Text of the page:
#PUBLIC ARCHITECTURE PROJECTS
Sorol Art Museum / Meier Partners
Offering an iconic destination to residents of the city and visitors alike, the Sorol Museum is part of the Gyo-Dong 7 Public Park, located in the center of Gangneung, one of the most scenic regions in Korea with a dramatic sea and mountain backdrop.
The steep and undulating topography provides a natural hilltop site for the building. Outdoor spaces, gardens, forests, walking, and hiking paths are planned throughout the park, preserving and enhancing the existing landscape. This parkscape connects to the art center grounds, with the ground floor of the building sitting on a naturally high plateau (elevation of +62.0m above sea level) with panoramic views.
The key design intent of connecting the building with its setting is also expressed in the constant interaction between the interior of the building and the landscape that surrounds it. The circulation takes an extroverted approach, with open views of the park embracing the visitor throughout. Gallery spaces are more introverted with controlled natural light, maximizing display space for exhibitions and creating a serene backdrop for world-class art.
The overall architectural design is inspired by the heritage of Korean Confucianism and its philosophy of art, expressed through simplicity of form, materiality, and composition and a harmonious relationship to nature.
The immersive experience of the art center begins with the approach along a road winding up a steep wooded hill, followed by pedestrian paths meandering through the landscape of the park. The museum building is configured around a central courtyard—a feature inspired by traditional Korean architecture—and is organized into three main volumes; the north wing, a large, cantilevered pavilion; the “cube,” an immaculate volume housing a gallery and offices; and a transparent pavilion housing the main entrance, lobby, and café. Circulation follows a T-shape that provides both a means of movement between the museum’s different floors and spaces and opportunities for interaction with the outdoor exhibits, gardens and the reflecting pool beyond. The signature ramp is a sculptural element in the landscape connecting indoor and outdoor as well as the two levels.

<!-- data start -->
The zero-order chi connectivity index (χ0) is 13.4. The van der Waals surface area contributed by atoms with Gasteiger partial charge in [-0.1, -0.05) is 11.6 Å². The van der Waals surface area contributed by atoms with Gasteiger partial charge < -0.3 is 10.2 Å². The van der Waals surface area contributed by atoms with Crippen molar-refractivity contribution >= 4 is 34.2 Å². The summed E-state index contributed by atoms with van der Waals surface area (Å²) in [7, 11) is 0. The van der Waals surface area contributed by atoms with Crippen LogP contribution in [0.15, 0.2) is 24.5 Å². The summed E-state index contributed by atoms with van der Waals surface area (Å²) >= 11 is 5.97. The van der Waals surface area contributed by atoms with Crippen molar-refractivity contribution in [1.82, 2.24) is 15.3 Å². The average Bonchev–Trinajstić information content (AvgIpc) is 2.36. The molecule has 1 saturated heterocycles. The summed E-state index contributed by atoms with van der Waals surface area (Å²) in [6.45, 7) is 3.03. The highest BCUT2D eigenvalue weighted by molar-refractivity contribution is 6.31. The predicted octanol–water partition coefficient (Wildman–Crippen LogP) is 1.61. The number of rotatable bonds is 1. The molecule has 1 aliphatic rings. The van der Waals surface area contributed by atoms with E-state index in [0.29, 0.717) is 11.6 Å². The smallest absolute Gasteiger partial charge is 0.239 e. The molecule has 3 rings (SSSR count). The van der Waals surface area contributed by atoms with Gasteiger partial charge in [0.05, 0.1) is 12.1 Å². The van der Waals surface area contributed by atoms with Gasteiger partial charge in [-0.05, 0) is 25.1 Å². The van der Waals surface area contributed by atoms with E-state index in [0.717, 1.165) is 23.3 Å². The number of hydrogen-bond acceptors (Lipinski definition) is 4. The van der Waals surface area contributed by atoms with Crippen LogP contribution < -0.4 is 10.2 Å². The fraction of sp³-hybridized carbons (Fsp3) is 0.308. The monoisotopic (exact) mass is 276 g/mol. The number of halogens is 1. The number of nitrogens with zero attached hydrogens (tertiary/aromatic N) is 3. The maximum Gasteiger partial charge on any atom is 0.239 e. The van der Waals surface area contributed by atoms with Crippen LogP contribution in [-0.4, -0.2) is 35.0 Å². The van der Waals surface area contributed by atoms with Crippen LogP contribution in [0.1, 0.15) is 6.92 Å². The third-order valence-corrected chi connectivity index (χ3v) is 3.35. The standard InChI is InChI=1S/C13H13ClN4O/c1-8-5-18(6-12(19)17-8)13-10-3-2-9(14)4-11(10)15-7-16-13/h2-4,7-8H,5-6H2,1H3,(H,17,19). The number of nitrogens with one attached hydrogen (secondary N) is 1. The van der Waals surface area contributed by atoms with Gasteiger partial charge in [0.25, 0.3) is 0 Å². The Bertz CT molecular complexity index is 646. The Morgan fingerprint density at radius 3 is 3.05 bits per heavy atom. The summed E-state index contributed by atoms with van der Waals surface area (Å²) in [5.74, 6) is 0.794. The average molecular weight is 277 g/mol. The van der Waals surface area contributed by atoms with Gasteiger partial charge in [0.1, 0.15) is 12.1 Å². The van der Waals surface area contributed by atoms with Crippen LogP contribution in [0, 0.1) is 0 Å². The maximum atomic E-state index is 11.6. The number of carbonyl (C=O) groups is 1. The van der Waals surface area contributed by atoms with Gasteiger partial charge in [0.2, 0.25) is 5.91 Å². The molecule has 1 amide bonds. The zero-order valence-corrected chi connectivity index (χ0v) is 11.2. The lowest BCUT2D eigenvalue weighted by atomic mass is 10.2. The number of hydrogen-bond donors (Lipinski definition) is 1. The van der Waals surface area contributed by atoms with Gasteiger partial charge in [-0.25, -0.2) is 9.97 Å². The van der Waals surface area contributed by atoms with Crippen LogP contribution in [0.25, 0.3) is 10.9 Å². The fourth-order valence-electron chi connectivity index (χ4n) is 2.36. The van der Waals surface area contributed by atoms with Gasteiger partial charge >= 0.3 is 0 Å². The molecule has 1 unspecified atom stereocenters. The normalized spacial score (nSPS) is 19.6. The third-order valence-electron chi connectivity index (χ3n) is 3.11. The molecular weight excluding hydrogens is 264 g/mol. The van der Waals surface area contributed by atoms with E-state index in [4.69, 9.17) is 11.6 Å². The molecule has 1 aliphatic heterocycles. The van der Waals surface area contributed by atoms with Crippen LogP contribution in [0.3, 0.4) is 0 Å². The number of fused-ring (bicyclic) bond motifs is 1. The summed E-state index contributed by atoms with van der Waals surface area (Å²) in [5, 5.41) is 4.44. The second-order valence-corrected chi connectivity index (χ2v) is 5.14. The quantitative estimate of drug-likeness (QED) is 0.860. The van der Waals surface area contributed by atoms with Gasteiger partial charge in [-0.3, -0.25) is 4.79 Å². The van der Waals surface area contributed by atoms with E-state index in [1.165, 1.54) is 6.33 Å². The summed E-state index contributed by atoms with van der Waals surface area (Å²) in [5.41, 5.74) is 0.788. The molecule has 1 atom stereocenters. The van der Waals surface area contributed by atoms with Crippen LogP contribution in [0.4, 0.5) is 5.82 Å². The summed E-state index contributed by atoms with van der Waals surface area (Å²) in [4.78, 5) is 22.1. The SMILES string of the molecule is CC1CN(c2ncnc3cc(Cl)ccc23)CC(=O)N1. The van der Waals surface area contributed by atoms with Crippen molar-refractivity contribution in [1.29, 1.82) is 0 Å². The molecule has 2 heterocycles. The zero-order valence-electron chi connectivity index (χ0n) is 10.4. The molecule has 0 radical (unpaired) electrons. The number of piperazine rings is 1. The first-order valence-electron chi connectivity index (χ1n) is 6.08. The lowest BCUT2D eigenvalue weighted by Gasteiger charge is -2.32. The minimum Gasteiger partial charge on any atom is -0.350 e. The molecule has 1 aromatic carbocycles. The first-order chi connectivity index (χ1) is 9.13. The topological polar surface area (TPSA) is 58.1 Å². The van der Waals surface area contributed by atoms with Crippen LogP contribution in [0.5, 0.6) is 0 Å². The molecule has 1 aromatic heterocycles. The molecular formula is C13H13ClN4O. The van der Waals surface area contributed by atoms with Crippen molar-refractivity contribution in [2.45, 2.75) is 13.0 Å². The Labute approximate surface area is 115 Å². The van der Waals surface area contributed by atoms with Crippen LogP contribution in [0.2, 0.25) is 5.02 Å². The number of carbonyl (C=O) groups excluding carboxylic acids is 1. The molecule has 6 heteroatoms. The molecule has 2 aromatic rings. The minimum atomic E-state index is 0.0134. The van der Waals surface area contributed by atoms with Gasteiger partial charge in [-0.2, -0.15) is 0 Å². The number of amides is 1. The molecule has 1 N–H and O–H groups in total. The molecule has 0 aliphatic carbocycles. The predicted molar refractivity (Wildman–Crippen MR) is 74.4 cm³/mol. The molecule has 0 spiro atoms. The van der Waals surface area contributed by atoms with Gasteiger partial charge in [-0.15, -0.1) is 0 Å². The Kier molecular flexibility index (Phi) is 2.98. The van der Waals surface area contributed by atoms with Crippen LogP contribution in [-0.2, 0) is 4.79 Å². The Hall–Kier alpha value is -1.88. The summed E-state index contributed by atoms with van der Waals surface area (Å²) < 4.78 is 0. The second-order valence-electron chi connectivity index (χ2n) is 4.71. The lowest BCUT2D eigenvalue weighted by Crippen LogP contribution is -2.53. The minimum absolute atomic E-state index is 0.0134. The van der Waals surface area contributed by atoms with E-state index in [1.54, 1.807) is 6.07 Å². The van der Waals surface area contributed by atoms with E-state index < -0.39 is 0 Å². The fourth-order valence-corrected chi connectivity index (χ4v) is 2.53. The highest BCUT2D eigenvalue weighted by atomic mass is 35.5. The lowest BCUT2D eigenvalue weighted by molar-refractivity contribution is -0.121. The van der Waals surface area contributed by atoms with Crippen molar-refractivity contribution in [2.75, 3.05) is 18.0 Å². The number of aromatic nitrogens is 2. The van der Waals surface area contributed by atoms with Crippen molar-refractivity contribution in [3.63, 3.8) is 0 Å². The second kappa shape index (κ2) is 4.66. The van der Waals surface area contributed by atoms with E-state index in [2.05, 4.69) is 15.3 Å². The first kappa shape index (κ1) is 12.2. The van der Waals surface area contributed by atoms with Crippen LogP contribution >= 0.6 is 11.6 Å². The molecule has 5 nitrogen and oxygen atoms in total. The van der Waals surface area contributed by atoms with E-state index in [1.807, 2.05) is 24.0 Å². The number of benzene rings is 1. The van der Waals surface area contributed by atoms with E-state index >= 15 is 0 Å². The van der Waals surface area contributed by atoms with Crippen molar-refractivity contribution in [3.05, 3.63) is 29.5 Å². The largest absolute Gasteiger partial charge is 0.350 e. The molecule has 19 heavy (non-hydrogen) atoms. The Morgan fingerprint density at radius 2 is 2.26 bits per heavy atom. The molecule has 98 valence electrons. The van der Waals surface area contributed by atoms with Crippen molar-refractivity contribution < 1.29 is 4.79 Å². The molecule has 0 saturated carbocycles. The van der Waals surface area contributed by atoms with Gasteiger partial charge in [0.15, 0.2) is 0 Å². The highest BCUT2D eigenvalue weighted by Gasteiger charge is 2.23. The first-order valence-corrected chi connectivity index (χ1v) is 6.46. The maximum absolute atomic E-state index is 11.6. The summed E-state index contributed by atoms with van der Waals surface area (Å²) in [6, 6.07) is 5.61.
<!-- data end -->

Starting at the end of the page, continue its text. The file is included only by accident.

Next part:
The museum is distinguished by its pure and serene interior exhibition spaces. The collection housed in the “cube” is contained within an extra tall space crowned with a skylight treated with opaque- translucent glass for diffused light. Modestly sized windows are strategically placed to enliven the space with controlled natural light and create framed views toward the park while still maximizing wall space for exhibits. Each gallery has a unique character, with the ability to completely control the gradation of natural light and artificial light, allowing curators to create a specific light experience depending on the requirements of the art.